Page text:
This fintech startup uses machine learning to give international students credit cards
By Matthew Hughes for The Next Web
America has some of the best universities in the world. Internationally respected institutions like MIT, Harvard and Stanford attract countless young people from every corner of the globe.
Unlike American students, those from abroad often struggle to access financial services. While they’ll probably manage to open a bank account, they’ll likely struggle to get a credit card.
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SelfScore is an innovative fintech startup with an goal to change that. Where the traditional incumbents fail, it uses machine learning to determine the creditworthiness of these new (and temporary) arrivals, in order to offer them a credit card they can afford.
There are over a million international students enrolled in American universities. Most are pretty well off considering they can afford the exorbitant fees American universities charge. But despite that, they fail the basic tests used by traditional lenders to offer credit. Most don’t even have a social security number.
Over email, SelfScore founder and CEO Kalpesh Kapadia explained the metrics the company uses to determine affordability and creditworthiness:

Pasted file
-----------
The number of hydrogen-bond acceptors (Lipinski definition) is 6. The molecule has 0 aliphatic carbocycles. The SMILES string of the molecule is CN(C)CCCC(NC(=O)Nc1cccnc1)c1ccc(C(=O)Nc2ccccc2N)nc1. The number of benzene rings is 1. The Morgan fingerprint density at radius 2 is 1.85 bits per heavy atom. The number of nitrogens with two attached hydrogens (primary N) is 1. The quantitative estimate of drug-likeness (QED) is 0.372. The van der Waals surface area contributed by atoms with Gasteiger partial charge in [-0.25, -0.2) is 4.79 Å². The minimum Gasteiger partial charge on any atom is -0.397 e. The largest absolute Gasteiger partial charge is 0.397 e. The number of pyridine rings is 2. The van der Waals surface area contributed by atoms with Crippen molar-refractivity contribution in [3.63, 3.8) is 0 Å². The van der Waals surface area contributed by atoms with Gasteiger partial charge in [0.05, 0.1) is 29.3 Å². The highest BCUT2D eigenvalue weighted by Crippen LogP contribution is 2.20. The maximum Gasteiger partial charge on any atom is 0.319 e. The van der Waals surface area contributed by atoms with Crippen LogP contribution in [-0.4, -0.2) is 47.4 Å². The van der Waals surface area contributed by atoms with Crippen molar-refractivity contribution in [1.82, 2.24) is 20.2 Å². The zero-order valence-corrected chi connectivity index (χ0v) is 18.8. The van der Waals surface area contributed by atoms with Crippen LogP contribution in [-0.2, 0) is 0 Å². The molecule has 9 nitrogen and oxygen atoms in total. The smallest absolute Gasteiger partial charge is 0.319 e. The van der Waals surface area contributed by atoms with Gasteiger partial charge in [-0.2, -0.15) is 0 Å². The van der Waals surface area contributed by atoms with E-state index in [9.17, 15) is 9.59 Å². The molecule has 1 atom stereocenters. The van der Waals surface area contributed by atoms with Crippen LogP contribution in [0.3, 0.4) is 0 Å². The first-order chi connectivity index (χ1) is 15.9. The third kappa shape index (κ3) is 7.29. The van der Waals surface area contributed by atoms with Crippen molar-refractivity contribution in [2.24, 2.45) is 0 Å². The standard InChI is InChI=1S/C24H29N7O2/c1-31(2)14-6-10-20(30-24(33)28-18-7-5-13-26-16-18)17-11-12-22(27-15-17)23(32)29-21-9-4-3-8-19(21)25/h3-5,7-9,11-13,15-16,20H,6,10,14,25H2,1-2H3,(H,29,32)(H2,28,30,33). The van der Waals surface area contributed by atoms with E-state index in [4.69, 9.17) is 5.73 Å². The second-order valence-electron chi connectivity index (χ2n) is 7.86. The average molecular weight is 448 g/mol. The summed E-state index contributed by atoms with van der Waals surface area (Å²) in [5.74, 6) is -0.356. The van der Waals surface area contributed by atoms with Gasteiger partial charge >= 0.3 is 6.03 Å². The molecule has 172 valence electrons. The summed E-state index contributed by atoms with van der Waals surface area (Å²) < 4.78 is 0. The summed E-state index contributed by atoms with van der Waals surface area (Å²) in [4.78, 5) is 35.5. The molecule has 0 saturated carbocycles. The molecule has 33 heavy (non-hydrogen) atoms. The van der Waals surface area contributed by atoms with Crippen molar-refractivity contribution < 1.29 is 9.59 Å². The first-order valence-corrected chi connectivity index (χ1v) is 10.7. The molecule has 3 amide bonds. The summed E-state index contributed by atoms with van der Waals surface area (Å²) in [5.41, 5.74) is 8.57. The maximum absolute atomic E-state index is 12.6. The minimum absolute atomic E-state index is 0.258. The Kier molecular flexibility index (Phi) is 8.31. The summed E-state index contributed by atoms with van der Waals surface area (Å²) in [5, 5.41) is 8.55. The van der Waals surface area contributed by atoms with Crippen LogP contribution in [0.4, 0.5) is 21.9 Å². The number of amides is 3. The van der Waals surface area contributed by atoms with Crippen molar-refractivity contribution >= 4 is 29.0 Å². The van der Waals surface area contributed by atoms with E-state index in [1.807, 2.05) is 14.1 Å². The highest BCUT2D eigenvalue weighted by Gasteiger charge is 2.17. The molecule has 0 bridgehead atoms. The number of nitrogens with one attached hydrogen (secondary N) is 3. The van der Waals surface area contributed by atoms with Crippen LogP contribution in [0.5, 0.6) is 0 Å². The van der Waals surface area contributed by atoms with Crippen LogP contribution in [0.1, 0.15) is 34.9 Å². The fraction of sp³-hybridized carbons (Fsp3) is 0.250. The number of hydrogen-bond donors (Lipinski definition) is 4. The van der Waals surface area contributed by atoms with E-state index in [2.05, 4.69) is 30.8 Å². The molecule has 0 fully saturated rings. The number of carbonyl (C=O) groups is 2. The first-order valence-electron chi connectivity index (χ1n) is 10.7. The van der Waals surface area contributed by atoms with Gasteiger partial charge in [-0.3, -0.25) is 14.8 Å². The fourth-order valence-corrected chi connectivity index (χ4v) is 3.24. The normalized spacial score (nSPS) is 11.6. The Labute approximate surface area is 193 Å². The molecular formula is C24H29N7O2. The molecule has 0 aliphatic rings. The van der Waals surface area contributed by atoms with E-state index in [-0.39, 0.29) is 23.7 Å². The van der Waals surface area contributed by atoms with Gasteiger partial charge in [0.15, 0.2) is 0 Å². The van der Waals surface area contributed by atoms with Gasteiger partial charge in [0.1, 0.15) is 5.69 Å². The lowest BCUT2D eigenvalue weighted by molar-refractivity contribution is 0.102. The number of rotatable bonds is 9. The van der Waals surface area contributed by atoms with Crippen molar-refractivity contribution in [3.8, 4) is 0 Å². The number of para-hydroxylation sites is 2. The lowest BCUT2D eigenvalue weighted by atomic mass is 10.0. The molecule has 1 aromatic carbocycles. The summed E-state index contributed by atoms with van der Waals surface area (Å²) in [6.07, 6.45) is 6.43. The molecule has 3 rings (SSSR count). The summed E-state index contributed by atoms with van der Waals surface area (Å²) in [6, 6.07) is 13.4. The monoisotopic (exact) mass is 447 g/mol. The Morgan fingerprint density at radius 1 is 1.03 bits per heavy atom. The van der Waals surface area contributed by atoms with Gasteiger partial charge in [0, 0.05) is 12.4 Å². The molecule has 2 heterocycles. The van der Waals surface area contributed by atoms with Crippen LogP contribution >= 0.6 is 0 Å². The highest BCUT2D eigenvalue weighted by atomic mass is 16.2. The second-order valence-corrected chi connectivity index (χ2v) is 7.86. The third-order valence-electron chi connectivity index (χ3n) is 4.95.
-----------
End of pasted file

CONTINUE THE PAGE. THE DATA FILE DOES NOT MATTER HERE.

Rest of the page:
People who are new to credit lack a credit history and are invisible to the traditional banking system. The bureaus call them no-file or thin-file. So we’ve developed proprietary technology that measures an individual’s credit potential versus their credit history. Our Analytics Based Credit Decisioning (ABCD) system takes into account Eligibility, Identity, Stability of Identity and Ability to Pay for approval. In absence of traditional metrics such as SSN and Credit Scores, we verify self reported information in application through various backend APIs and score it on a same scale as FICO and over time we have found 92% correlation to FICO.
By providing international students access to credit, which they otherwise wouldn’t qualify for, we are helping them build their FICO score. We report each user’s payment history to the bureaus, even before they get a social security number. Then, when they get a social security number, this history is appended to their personal credit file and they receive their first FICO score.